This is My Mountain

I had two thoughts as our Prius snaked up the burnt orange roads to the peak of Bryce Canyon.

  1. Utah has no guardrails and we’re driving next to a 400-foot cliff.

  2. I can do this.


After attending my first Young Living Convention in Salt Lake City, my mom and I rented a car and drove into the desert. We were new to the Southwest, but are heat-seeking travelbugs who relished seeing red rock pillars sprouting out of the sand, mauve-dusty sunsets, and rattlesnake jerky sold in the gas station.

“You could do it,” mom said. “You could make this your business. You could have the freedom of time and finances to do what you’ve always wanted to do: charity and travel. You could buy your own house, and start fostering and adopting. You can fund your own dreams.”

“I can actually do this,” I repeated. And as we pulled into the parking lot at the top of the mountain, I believed it.

In six days, I’m headed back to Utah with a team of oily bossbabes that bless me everyday through their brilliant attitudes, hard work, and blossoming success. I’m so happy to do this with them. And as I’m looking back over the year, I’m thankful to God for the blessings and lessons. Mom was right: I can do this, and together, we are.

‘Entrepreneur’ has a gazillion vowels and none of them are ‘I’

Being an entrepreneur was NEVER my dream. No, I was determined to be poor and dedicate my life to nonprofit like a good millennial. By mid-2014, I was poor, and working for a nonprofit. The thing was, I realized I couldn’t give. I was choosing between donating to causes and paying my student loans. I was 24, and squirreling away savings because I had no future. I had no place of my own, and it wasn’t happening anytime soon. I had arrived. And yet, wasn’t at all where I thought I’d be.


It wasn’t until I was driving in the middle of the desert, that I realized I hadn’t dreamed in five years. So I started to. Maybe, I could do more. Maybe freedom of time and resources could be used to bless others. Maybe, having a lot of money was a good thing if it was used to change the lives of people who were stuck, sick, or destitute.

I’m not a prosperity junkie. There are preachers out there who would have you believe that God just exists to give you stuff. That’s crap. It’s BIG crap. Just because God told Noah to build a boat doesn’t mean His divine purpose is to get you a yacht.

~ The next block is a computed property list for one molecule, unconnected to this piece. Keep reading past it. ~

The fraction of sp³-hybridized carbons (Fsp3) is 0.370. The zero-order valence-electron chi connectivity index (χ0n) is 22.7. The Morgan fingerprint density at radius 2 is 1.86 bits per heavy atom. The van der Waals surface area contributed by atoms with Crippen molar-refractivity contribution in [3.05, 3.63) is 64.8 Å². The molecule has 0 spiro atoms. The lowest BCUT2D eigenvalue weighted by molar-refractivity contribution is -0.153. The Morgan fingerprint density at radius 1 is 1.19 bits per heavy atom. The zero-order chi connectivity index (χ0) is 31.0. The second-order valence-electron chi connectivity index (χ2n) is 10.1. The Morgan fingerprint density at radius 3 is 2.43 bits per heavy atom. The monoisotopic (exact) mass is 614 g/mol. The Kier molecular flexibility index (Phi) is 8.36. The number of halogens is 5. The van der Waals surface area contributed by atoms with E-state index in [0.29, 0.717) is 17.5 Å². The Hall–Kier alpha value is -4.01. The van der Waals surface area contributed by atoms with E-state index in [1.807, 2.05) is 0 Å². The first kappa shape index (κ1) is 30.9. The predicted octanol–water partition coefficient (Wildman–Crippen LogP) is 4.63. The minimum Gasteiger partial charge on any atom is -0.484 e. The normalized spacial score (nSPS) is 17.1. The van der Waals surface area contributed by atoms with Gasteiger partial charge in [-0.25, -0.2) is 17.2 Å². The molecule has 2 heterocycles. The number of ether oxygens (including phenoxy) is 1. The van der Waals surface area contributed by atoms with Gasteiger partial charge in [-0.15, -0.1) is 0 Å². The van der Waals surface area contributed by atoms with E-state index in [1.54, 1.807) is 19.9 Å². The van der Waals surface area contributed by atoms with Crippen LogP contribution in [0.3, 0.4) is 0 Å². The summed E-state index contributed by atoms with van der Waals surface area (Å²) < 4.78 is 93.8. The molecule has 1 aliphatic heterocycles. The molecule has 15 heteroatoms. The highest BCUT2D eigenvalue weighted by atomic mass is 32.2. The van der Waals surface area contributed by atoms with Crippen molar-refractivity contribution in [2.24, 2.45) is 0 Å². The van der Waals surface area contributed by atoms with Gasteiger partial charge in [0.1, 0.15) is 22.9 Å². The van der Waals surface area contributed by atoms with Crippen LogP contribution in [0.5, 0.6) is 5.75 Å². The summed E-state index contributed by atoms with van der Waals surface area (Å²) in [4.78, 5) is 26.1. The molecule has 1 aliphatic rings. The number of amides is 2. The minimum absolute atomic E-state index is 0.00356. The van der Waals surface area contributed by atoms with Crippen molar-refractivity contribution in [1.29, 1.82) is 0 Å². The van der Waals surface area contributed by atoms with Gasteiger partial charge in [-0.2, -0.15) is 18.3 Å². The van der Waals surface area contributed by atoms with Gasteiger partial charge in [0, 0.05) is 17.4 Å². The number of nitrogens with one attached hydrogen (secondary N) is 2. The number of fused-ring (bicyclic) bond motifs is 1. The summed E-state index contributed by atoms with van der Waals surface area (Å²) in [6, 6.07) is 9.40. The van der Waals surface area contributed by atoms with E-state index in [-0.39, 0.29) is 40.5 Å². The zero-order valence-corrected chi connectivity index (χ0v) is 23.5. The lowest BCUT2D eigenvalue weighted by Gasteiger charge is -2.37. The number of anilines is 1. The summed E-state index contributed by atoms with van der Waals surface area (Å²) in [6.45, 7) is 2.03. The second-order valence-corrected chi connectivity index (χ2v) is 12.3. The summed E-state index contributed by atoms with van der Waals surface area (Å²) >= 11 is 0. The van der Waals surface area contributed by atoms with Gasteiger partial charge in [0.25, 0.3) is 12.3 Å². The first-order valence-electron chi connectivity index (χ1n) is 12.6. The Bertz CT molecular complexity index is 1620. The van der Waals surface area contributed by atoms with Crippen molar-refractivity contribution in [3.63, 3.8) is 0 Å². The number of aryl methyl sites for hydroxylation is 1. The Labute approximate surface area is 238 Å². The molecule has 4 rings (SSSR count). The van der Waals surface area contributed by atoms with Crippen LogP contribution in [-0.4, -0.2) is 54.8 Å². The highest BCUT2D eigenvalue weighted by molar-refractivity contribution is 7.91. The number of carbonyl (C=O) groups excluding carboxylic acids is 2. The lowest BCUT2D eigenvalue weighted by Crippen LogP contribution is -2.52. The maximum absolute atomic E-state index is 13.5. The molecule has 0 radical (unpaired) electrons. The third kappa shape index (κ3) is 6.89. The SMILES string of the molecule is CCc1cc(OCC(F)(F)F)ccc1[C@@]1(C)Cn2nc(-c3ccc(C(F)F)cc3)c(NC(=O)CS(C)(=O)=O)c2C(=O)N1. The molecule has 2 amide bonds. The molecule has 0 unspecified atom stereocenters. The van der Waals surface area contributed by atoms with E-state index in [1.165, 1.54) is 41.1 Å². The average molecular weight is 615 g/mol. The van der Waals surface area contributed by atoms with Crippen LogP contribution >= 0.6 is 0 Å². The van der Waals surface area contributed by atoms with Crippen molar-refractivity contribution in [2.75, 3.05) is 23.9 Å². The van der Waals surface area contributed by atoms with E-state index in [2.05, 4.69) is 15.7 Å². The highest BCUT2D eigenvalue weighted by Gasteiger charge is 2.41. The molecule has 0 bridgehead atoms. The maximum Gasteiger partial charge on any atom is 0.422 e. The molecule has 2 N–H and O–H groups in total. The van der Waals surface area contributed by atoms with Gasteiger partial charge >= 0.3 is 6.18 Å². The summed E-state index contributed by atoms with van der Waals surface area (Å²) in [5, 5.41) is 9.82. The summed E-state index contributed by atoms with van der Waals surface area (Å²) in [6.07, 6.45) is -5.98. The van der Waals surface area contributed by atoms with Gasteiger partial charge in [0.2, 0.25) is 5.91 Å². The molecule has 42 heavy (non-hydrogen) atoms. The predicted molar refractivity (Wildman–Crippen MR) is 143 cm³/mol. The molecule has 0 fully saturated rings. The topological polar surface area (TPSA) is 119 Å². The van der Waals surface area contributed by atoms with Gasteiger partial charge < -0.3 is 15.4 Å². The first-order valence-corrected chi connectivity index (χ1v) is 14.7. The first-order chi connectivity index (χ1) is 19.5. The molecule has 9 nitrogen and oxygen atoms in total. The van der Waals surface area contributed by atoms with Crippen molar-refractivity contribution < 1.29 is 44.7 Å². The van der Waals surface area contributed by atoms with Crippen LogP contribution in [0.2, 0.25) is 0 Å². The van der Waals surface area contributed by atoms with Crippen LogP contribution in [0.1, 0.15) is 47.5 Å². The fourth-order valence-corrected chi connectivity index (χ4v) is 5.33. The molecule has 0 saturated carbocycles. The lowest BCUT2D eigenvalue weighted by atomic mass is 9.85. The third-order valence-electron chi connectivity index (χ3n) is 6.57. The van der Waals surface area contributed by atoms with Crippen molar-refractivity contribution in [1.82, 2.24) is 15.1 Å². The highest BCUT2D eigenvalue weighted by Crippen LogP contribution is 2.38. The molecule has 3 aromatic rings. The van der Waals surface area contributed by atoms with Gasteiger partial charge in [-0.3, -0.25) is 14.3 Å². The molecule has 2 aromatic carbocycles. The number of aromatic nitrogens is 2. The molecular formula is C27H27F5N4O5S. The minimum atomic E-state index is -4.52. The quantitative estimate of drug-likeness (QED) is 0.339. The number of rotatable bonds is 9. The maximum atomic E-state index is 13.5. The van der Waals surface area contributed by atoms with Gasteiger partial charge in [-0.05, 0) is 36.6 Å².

I’m not talking about God raining down stuff that sits in driveways collecting spiderwebs.

If you had an extra $1,000 a month, what could you do with it? $5,000 a month? $10,000 a month? What about freedom of time? 

When I decided to do this, I had to Google the spelling of ‘entrepreneur’ and I majored in English. THAT’s how off the radar being a business owner was. Calling myself one was even harder – it felt cocky. I couldn’t spell it, how could I be it? Here’s how:

  • Community: A solid group of people to share their knowledge and enthusiasm when I wanted to give up. I needed a team.

  • Grit: I knew I couldn’t give up when it was really hard. I had to dig deeper and push through, even if I cried and fussed across the finish line.

  • Faithfulness: I had to work harder than I’d ever worked, faithfully, consistently.

  • Faith: Bottomline – God was going to do this, not me. I would just show up and do the work. He’d handle the big stuff.

It’s a Rocky Road, but who doesn’t love ice cream…?

I handed the bank teller a $2,000 deposit to open my business account, as he ran through a list of questions: “How much do you intend to make your first month? Do you have paperwork from our county recognizing you as a business? What sort of business is it?

“It’s network marketing,” I said quietly. Not quietly enough.

The bank manager heard me, and shouted for everyone in the bank to hear. “An MLM?! Are you kidding me, Samantha? Are you ever going to make any money doing that?”

I flushed for a second because I’m Italian-Irish and have a temper. But I also lived with Southern roommates, so I knew how to be a lady AND fire right back.

“Why yes,” I replied with a smile. “I have a friend in this business who is making $25,000 a month after a couple of years of work. I intend on making a TON of money.  I’ll bring you my checks and you’ll see.” [Insert big smile at the end for effect].

There have been others.

  • The man who eavesdropped on my private conversation, laughed, and then began to shout loudly (as if I wasn’t there), to a roomful that my product was stupid.

  • The well meaning friends and family who give me a slanted look and ask “Is this a pyramid scheme?” (Those are illegal, and no its not).

  • The ladies who laughed and said to my face “I’m so sick of THOSE PEOPLE who sell things to their friends on Facebook.”

What did I think in those moments? “They don’t sign my checks.”

They don’t see the lives we’re changing. They don’t see my team member who is quitting her day job and can afford to be at home full time with her baby. They don’t see my friend who is helping traumatized people deal with their pain using aromatherapy. They don’t hear the testimonies. They don’t see the money we’re giving back.

They don’t see. They don’t know. They don’t sign my checks. 

This is My Mountain

A year later, it has not been an easy climb. I work long hours. I still feel too cocky saying I’m an entrepreneur, but at least I can spell it now. I’ve had to grow like no other job has ever taught me to grow. There are days when I catch crap.

But I’ve seen the top of the mountain. I’ve tasted the abundance at the top. And I know this is worth it. This is my mountain, folks. I’m not coming down.

“Listen here, I’m going up. And you will either see me waving from the top, or dead on the side, but I’m going up. And I’m never. coming. back.”

~Eric Worre, Network Marketing Expert  Net worth: $15 million

Samantha Bossalini